Saltwater Poems: Fall of a City

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Menelaus to Paris

Not a day goes by in the years that have followed,
When song saltier than salt not repeated by swallows—
Barrenness reigns;
And blood, blacker than torrential rain pumps in vain,
What feels the sky upon absence I know not,
Increasingly perhaps accuses of pride and perversity of thought—
Yet, I pen this in hopes of misgivings oust,
Return to shore the lady whom thee tricked, brazenly doused.
Sparta remembers, holy knees have sworn;
Trail of corpses devoid of skin shall meet with thee upon morn.
What hopes had thou, to steal and flee?
Ask what awaits in tumult and turmoil believed right by the sea.

 

Paris to Menelaus

Forgive me, for lady be lovelier than rose itself;
Our laughing bosoms under the oak were compelled.
I came not under pretense, the sun, the stars and moon are witness;
Her beauty constant, infects— believe it to be incurable, an illness.
Lips fuller than full beguile,
It may be that time in truth jests ‘bout lovers all the while—
That being said, let not winter’s wrath keep thee from battle;
I am a shepherd, I am a fool, I am a prince, waste not breath in prattle.
Trust that early black lends to strengthening resolve,
Thy insults in a jelly I swear to dissolve.
Sayest thou the sea awaits;
Come what may, a thousand ships be diminished before stroke of eight.

 

 

 

Photo credits: “Abduction of Helen,” by Maerten van Heemskerck, Pinterest

Join me, as I host Poetics tonight and invite others to try their hand at writing ‘Verse Epistles.’💝

Posted for Poetics: Exploring the poetic genre “Verse Epistle,” @ dVerse Poets Pub

30 Replies to “Saltwater Poems: Fall of a City”

  1. I love the way those men hide their insults to each other in wonderful language… I can see the anger when they read it… that is how war starts… today I can imagine them writing on twitter instead. 🙂

    1. A Twitter war! It does seem like something they would do. Thank you so much, Bjorn 😀 so glad you liked it 💄❤️

    2. In between these two pissed-off, eloquently dissing dudes there’s a lady, the grief of falling walls … salt against salt here but the water flows under both. And do either understand her?

      1. It’s quite possible that neither of them do. Thank you so much, Brendan 🙂 so glad the poem resonated with you 💄❤️

  2. Classical Verse Epistles, Sanaa, that explore a well-known story from different perspectives. I prefer the tone and language of Menelaus’ letter to Paris, perhaps because it is requesting the return of Helen, while Paris’s tone is arrogant and somewhat mocking, especially in the line ‘I am a shepherd, I am a fool, I am a prince, waste not breath in prattle’.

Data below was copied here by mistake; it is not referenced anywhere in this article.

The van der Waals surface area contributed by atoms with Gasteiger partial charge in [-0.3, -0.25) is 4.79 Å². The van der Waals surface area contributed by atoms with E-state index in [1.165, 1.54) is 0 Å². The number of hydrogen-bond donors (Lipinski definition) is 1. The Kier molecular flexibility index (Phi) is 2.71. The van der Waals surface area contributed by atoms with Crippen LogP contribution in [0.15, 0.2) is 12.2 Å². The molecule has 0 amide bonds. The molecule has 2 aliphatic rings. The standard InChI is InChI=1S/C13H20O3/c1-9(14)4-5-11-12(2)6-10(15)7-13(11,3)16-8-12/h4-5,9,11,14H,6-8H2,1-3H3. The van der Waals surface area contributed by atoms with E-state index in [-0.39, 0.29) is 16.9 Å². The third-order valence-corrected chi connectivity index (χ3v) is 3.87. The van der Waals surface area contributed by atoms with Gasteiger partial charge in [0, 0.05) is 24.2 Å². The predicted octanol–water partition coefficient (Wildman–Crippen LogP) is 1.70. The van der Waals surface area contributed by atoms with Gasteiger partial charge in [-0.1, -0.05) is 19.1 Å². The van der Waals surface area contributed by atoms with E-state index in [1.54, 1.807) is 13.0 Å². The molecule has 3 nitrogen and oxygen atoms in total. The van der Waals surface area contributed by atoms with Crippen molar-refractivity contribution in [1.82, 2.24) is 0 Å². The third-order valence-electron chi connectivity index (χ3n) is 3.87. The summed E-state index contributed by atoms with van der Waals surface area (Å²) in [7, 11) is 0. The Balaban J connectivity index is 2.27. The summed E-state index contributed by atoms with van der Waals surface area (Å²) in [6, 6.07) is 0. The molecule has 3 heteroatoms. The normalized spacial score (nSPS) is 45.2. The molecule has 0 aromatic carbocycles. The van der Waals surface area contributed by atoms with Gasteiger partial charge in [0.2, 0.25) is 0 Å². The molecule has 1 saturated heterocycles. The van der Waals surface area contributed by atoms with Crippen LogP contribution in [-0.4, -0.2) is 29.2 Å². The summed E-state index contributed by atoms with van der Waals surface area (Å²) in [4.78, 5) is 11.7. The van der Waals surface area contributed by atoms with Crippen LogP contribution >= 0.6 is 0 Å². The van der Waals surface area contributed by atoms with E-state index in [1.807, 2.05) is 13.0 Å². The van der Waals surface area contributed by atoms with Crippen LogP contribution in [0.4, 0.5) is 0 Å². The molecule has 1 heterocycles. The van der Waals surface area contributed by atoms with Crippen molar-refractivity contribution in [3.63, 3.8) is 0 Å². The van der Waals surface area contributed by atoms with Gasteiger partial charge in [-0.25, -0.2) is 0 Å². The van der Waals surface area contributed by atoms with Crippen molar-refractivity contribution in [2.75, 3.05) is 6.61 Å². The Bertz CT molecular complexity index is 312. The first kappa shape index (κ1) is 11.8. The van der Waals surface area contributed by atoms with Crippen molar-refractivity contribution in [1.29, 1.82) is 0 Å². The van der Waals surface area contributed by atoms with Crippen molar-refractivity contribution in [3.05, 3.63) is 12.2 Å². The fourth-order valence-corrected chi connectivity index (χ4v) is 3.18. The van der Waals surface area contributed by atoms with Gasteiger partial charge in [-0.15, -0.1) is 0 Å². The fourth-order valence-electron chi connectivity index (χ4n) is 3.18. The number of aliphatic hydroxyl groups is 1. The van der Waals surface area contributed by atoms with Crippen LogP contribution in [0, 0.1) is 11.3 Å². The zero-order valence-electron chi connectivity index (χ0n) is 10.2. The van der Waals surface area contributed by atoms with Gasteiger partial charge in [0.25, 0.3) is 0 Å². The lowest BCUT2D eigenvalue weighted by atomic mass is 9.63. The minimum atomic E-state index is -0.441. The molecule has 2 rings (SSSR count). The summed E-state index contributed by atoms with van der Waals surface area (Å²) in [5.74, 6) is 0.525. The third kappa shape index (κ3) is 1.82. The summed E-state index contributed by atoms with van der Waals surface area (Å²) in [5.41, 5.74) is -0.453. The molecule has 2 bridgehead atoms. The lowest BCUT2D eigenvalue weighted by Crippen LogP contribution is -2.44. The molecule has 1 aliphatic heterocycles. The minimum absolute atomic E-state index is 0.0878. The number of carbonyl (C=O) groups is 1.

3. I really like the dueling letter format about a story well-known. I have a DVD of “Troy” that really brings it to light. You’ve done some fine wordsmithing here. That image is gorgeous.

    1. Awww gosh! Thank you so much, Merril 😀 so glad you enjoyed it 💄❤️

      (I had to watch the movie “Troy” in order to write this) 🙂

  4. Yeah, I had to go back and do a little research, too, Sanaa, but it was well worth it, as it added to my already present great admiration for this fine work. And thanks for the cool prompt! Salute.

  5. Wow, you set the bar way over my head with this incredible pair of epistles. Your tone and form and language are classical and cool. It really reads like an ancient text, like something found in the Dead Sea Scrolls. I am so very impressed with your research and energy.

    1. Awww gosh! Thank you so much, Glenn 😀 so glad you enjoyed it! 💄❤️

      You are always so generous with praise 🙂

  6. Glen said it well … the dualling letters in the flowery language of the era took me right there! Masterful

  7. Such an imaginative and evocative response, Sanaa: a kind of epilogue to the Iliad. Fascinating how you examined the thoughts of these ancient warriors!

  8. Wow, Sanaa, as usual – you have written something that I feel is far beyond me. I don’t think I have either the imagination or the control of language to create epistles as beautifully crafted as yours.

    Humbled,
    David

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